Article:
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DEAR COPENHAGEN SUBORBITALS GUESTS, We'll get right to it: We need your help to run Copenhagen Suborbitals. This is a 100% non-profit project driven by sheer joy and hard work. We survive on donations averaging about $10, that we use to pay for raw materials, tools, our workshop, electricity and most importantly, rocket fuel. The entire CS team are unpaid volunteers, building rockets in our spare time. If this project brings you joy, please donate to keep it running. Thank you.

Smaragd was an experimental, two stage hybrid rocket launched by Copenhagen Suborbitals on July 27th 2012. It was designed to fly to an altitude in excess of 20 km and test long range radio communication and GPS response. Within the first two seconds of flight the nosecone however detached from the vehicle and since all electronics where contained in the nosecone, almost no usable data was obtained. The vehicle however continued its flight and ignited the second stage as planned.

Vehicle specifications

The Smaragd rocket was the first two stage rocket built by CS. Both stages were propelled by hybrid rocket engines burning polyurethane oxidized by nitrous oxide. They both used the same valve-less hybrid rocket engine technology as seen on the Sapphire rocket.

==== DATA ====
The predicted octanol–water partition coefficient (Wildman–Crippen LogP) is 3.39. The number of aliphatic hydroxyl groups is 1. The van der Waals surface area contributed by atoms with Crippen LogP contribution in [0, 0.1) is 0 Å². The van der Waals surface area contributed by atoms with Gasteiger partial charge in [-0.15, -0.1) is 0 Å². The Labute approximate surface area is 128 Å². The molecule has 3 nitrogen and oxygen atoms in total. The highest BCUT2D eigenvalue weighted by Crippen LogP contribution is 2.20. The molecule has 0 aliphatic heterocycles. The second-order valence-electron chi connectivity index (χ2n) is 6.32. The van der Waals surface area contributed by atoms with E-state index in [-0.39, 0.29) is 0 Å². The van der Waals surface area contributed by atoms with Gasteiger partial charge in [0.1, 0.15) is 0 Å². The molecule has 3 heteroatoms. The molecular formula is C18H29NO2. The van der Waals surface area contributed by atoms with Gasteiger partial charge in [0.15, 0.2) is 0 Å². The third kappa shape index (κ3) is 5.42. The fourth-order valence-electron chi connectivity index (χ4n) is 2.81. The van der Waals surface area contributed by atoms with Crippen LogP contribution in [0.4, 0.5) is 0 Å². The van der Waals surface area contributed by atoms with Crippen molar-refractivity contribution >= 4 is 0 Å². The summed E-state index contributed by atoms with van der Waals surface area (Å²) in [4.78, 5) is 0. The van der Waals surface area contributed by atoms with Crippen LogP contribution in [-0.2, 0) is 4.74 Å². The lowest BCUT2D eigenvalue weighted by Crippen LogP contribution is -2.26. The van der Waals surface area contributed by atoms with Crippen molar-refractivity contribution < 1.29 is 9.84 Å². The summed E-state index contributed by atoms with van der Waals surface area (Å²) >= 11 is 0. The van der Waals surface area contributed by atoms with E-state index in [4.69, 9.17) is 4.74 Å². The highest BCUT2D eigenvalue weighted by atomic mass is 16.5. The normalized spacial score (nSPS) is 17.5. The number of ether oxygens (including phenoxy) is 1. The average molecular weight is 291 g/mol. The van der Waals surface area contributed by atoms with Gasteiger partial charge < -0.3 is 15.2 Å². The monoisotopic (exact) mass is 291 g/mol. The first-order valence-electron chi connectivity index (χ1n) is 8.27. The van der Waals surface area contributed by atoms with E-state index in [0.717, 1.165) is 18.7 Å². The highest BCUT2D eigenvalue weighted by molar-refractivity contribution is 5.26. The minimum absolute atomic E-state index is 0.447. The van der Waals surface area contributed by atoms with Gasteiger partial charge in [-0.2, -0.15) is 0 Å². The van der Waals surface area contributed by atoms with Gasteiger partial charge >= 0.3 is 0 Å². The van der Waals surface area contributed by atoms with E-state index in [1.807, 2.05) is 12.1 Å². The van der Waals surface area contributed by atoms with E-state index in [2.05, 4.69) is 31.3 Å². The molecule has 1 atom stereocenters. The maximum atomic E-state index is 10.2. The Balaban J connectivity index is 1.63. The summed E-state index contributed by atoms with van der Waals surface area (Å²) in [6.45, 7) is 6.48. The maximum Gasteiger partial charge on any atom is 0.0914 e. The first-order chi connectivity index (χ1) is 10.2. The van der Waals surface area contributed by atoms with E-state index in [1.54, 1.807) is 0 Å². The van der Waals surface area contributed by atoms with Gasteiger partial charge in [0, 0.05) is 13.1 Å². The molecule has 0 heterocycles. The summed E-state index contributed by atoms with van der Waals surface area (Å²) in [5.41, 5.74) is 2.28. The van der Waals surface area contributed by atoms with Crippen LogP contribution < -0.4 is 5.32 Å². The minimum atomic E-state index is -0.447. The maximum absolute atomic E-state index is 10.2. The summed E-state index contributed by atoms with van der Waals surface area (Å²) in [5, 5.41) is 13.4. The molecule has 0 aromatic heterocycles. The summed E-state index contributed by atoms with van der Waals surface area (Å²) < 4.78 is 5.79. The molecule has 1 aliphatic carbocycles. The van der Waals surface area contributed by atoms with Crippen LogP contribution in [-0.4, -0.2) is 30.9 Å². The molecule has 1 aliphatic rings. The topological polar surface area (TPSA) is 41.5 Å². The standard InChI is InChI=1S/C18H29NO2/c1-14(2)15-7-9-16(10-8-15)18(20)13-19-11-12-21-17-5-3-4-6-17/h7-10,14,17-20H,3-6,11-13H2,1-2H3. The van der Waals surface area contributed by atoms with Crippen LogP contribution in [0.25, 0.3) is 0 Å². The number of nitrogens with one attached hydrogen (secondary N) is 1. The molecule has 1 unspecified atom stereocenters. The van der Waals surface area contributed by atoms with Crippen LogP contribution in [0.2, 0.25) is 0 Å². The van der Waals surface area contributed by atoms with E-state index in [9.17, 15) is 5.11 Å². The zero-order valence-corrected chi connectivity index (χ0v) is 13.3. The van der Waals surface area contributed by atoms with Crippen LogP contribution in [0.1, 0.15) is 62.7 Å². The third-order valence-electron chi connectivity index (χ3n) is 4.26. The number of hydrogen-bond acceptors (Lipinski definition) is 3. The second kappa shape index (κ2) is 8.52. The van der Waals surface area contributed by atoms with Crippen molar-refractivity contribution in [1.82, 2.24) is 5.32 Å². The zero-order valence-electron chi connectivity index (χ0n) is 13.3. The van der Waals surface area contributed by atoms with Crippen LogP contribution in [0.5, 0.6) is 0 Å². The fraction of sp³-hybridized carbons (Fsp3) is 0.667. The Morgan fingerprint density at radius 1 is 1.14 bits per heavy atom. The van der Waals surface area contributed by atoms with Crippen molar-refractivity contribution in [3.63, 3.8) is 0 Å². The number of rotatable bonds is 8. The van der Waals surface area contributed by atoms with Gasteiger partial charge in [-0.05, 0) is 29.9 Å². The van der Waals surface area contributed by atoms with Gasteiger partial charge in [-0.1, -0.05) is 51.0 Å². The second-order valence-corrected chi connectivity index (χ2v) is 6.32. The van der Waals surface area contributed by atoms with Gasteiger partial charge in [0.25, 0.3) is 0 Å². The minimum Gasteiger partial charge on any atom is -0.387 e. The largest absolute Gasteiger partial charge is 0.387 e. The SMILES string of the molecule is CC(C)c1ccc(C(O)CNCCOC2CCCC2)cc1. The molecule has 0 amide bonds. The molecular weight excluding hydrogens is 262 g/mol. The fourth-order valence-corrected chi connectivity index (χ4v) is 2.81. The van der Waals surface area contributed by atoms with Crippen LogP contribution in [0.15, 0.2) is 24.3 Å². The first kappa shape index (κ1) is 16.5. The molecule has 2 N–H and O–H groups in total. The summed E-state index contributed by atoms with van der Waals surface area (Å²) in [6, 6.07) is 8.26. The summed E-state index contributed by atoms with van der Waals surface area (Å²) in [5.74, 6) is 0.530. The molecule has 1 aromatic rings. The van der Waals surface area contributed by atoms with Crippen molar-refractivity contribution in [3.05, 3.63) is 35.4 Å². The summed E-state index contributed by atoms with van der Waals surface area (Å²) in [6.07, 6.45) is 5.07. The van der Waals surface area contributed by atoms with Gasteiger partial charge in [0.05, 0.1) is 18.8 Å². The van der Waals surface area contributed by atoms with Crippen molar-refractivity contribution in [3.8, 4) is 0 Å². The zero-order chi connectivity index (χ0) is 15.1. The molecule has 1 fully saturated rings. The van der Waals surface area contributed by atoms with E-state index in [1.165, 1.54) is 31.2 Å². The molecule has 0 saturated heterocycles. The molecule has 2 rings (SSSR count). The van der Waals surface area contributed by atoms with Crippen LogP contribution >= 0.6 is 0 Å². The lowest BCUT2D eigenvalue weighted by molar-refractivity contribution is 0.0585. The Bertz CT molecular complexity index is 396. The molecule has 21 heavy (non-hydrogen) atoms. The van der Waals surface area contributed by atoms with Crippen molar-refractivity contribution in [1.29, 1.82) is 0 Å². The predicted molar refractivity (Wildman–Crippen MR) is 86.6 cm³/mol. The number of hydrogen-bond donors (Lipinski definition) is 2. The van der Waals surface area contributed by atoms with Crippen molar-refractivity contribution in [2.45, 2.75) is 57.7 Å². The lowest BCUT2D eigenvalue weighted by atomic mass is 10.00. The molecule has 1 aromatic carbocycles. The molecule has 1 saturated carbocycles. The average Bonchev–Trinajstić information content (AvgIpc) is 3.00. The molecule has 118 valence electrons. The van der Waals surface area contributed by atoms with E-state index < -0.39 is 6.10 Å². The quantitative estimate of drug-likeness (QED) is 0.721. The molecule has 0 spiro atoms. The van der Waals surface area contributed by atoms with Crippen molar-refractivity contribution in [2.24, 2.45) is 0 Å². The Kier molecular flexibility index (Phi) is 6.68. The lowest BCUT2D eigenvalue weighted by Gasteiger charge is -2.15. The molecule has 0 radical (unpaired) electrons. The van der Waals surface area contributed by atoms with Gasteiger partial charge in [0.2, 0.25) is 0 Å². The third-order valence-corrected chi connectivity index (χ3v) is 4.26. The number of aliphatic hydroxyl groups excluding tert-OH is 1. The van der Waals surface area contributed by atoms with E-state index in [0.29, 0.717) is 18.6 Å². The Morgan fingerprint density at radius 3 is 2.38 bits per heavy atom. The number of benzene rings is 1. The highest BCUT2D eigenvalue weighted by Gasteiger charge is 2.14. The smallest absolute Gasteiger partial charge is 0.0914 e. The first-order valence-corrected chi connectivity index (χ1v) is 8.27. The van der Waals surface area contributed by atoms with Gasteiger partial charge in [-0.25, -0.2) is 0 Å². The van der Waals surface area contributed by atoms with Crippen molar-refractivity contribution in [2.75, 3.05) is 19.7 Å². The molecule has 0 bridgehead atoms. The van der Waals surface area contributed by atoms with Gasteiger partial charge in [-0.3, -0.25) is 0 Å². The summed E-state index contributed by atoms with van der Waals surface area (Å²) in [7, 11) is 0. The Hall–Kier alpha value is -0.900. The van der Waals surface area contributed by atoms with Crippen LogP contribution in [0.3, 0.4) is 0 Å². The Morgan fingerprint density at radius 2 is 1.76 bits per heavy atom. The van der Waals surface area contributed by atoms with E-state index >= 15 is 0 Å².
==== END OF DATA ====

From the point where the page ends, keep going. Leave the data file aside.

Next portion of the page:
The total length of the Smaragd rocket was 572 cm, the diameter of the first stage was 220 mm and the diameter of the second stage was 133 mm. Total lift off weight was 146 kg of which 47 kg was propellant (33 kg for first stage and 14 kg for second stage).

The payload module was equipped with an onboard sequencer for timing of flight events such as parachute deployment. It was equipped with a video camera and a video transmitter providing a live feed to mission control. Furthermore it carried a GPS unit and several sensors such as gyroscope, accelerometer and a barometric pressure sensor.

Static test and development

Both stages were test fired in a static test on November 26th, 2011. The stages are designed such that the first stage provides a large but short acceleration and the second stage provides a modest thrust such that the vehicle more or less maintains the speed acquired during the first stage burn. Thus the burn time of the two engines are 4 seconds for the first stage and 12 seconds for the second stage.

During the static test the first stage yielded a total impulse of 70 kNs and the second stage yielded a total impulse of 20 kNs


The Smaragd rocket was launched on July 27th 2012. At about 1.8 seconds after lift off the nose cone separated from the vehicle due to a mechanical design fault. The vehicle however continued its flight, the first stage burned for the planned 4 seconds, the vehicle then coasted for 12 seconds before the second stage was ignited (ignition occurred via a slow burning fuse also ignited at lift off). Due to the loss of the nose cone the parachutes were never deployed and both stages were lost to the ocean.